actual rescue or the shelter. We gave all the prizes for
the Germantown weenie races. And we just are getting ready
to do one with the Collierville animal shelter for
Christmas pictures. All the proceeds will go to
the spay and neuter program for Collierville shelter. It's a kind of a sticky dough. So, Francis has to
put her hands in here.

Kind of
like making bread. You've got to
knead the dough. After she gets it mixed, she's
going to be rolling it out. And then putting them on
parchment paper because we don't want them to stick
to the cookie sheet. And I know a lot
of dogs out there today have food sensitivities. So, how does Three Dog
Bakery maybe accommodate to those sensitivities? Well, one thing we do is we
do have wheat-free treats. Birthday cakes. Our standard birthday
cake does have wheat in it. But if they call a
little bit ahead of time, we will make
a wheat-free cake. We also are branching out in
to some grain-free treats that don't use
any type of a grain. That would use
pea flower instead. Now they're going
on the cookie sheet. We make lots of nutty
buddies every week.

How do you know these
treats are going to sell? Do you have a
taste tester on hand? Oh, we do. We have dogs every day
that are taste testing. I love it. And they do a great job. O'Malley and
Bandit are here today. Now she's
putting the eyes in with a small
unsweetened carob chip. They bake for 20 minutes
and then they'll be done. The last step to
complete the nutty buddy, we're going to dip the
tail in unsweetened carob. Well, that
was so much fun. Thank you all so much for
letting us come by today and learn how to make
these beautiful squirrels. We are so glad
you got to come by. With an estimated 11 million
birds living as pets in the U.S., parrots are now thought
to be the fourth most common household animal
after dogs, cats, and fish.

But do they
make good pets? You may be surprised to learn
that for many people the answer is no. If you're thinking about
getting a parrot of your own, there are a number of
things you should consider before you dive in. In our next segment veteran
parrot owner Andy Williams shares some of his expertise
about living with parrots. (Andy)
Getting a parrot is really more a lifestyle decision than it is
picking a pet like a domestic animal like a dog,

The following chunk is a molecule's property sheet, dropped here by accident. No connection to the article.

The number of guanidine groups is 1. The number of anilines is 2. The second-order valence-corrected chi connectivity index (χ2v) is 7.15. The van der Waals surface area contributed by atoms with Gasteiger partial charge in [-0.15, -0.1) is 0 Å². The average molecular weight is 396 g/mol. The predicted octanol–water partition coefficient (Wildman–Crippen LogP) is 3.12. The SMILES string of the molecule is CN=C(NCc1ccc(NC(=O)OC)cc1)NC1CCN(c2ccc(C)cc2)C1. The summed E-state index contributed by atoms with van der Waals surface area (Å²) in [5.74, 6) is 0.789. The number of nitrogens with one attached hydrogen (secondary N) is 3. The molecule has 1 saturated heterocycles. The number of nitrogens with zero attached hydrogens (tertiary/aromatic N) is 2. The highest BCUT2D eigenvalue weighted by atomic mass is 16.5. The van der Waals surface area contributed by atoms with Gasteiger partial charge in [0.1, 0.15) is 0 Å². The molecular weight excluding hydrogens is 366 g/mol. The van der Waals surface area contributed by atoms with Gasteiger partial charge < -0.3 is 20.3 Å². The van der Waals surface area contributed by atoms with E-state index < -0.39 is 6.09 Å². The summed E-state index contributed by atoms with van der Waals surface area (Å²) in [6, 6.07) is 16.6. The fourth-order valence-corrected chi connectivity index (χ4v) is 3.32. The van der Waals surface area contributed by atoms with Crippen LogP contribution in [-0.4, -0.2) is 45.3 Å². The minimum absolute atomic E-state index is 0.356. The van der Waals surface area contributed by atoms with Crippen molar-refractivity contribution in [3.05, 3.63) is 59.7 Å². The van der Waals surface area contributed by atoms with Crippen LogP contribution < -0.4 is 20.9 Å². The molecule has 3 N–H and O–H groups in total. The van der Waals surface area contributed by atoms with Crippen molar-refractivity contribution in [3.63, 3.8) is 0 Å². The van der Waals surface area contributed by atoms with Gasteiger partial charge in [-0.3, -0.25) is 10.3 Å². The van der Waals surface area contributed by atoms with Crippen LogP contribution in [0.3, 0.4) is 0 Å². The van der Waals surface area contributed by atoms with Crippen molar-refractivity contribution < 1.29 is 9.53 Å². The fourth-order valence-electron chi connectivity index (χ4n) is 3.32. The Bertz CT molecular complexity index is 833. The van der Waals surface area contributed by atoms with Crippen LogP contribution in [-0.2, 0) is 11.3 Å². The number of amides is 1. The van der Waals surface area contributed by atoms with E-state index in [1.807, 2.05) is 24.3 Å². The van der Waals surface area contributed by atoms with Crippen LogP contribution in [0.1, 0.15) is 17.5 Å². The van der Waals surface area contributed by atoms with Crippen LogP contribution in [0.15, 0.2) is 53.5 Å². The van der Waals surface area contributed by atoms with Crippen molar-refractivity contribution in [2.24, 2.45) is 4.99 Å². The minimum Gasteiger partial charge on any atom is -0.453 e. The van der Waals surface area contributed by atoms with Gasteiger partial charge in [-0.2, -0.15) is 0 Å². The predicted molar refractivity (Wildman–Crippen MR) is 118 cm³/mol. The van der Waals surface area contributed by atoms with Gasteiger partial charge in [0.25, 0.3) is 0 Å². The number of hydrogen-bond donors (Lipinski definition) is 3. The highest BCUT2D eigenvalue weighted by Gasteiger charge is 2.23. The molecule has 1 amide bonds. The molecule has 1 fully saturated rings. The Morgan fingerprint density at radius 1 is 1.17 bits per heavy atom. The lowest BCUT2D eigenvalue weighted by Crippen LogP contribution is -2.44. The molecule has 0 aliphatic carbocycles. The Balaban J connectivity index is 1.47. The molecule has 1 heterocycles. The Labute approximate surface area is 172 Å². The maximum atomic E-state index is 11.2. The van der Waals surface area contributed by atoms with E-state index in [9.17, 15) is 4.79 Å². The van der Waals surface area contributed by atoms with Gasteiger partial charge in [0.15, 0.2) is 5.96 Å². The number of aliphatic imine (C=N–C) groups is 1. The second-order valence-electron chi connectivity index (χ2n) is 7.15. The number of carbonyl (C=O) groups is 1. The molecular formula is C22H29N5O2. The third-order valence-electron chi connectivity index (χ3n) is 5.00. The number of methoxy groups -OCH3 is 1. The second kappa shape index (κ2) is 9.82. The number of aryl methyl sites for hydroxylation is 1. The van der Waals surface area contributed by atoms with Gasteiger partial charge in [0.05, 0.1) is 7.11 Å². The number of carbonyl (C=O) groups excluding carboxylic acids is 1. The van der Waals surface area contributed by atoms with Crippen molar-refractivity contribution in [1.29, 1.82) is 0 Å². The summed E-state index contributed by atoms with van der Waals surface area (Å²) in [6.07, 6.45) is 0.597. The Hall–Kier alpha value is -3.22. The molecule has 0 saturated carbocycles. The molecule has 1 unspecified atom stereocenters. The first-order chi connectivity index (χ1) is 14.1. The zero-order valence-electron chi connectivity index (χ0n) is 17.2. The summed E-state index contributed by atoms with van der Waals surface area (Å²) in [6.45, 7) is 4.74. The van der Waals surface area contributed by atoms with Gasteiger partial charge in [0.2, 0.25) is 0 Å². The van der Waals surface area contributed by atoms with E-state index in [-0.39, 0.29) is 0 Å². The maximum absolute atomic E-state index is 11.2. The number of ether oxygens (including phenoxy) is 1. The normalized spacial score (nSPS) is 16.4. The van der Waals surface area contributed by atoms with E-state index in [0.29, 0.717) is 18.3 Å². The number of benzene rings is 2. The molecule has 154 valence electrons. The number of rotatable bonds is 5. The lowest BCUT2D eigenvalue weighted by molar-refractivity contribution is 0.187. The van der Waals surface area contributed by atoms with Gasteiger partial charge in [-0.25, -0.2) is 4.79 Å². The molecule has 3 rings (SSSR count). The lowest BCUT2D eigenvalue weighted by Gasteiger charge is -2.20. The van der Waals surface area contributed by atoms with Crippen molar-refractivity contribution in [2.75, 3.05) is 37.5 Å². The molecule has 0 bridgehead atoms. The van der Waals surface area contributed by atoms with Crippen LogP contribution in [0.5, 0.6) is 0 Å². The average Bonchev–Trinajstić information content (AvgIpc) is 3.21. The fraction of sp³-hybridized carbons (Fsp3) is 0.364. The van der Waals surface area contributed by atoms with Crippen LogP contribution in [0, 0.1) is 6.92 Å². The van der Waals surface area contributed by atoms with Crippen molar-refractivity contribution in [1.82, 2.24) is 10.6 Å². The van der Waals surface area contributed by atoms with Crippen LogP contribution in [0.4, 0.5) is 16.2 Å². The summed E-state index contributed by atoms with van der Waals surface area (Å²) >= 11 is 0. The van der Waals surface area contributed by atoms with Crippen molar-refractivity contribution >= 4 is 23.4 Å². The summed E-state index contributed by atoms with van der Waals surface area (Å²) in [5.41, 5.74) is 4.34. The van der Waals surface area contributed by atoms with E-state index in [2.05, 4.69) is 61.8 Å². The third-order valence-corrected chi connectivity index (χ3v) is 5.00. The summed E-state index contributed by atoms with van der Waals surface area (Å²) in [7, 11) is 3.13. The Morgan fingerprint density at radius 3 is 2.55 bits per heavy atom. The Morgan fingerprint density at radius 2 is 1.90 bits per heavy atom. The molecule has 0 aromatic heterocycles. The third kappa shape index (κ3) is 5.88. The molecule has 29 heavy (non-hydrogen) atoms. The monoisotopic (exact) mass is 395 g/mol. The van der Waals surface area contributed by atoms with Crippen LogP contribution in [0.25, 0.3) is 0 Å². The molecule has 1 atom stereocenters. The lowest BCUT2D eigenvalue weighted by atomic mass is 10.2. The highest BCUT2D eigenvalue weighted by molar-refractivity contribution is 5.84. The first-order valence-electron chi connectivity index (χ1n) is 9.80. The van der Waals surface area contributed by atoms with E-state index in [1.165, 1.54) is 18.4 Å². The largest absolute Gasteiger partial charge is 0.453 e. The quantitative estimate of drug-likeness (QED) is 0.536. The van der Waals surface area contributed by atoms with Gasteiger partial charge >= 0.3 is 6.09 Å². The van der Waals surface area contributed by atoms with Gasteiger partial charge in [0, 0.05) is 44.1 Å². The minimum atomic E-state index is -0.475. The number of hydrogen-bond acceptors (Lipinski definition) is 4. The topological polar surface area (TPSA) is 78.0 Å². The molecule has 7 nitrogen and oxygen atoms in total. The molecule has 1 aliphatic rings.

cat or even a chicken. They're wild animals that
we brought in to our homes. And they've not been bred for
generations like domestic pets to produce
desirable traits. And so, the first thing you need
to do when you think about a parrot is do
a lot of homework. Ask yourself some
tough questions. First questions you should
ask is why do I want a parrot.

If you're top two answers are
something like because I think it's cute that they talk or
you're looking for something pretty and decorative, a parrot
is probably not going to be a very good pet for you. You've got to look
at your temperament. The time you have for a parrot
that you want to spend on a regular basis and the upkeep
costs not only include the direct cost of getting the bird
but also the inevitable repairs with your
household furnishings. They're wild animals.
And what they do best is chew. They love to chew.
It's their hobby. They will
chew to make nests. They chew to get nuts
out of their shells. They'll chew
to attract mates. They just chew
for the fun of it. They're highly intelligent. A lot of people say that
they have intelligence of a five-year-old but the emotional
maturity of a three-year-old.

So, it's something to consider,
particularly when you consider the fact they live for
15, 30 or even longer. In addition to thinking of a
bird like raising a child, you need to keep in front of
mind that they're wild animals. With their instinct
and their energy, you should never leave
a bird unsupervised. If you do that, the best
description I've heard is basically unleashing a
flynig monkey with a chainsaw. Because it's so beautiful,
you think it's harmless. But you really shouldn't leave
them unsupervised with children. Their beaks, even
the smaller birds, have a lot of force to them
and can make some deep injuries really quickly. You know, it's obvious that
you've got time daily and weekly cleaning their cages. But you also cook
for your parrots. In addition to just husbandry,
you've got to spend two or three hours a day for the life of the
bird interacting with the bird and training it.

Training gives
them something to do, something to think
about and plenty of toys. You see these
toys are chewed up. That means that there is
excess and on a regular basis, we switch the toys out to
rearrange their cage furniture and to provide them new things
to think about and play with. They have quality time in the
cage so they don't look at it as punishment necessarily. But quality time outside
the cage for exercise, for training and also for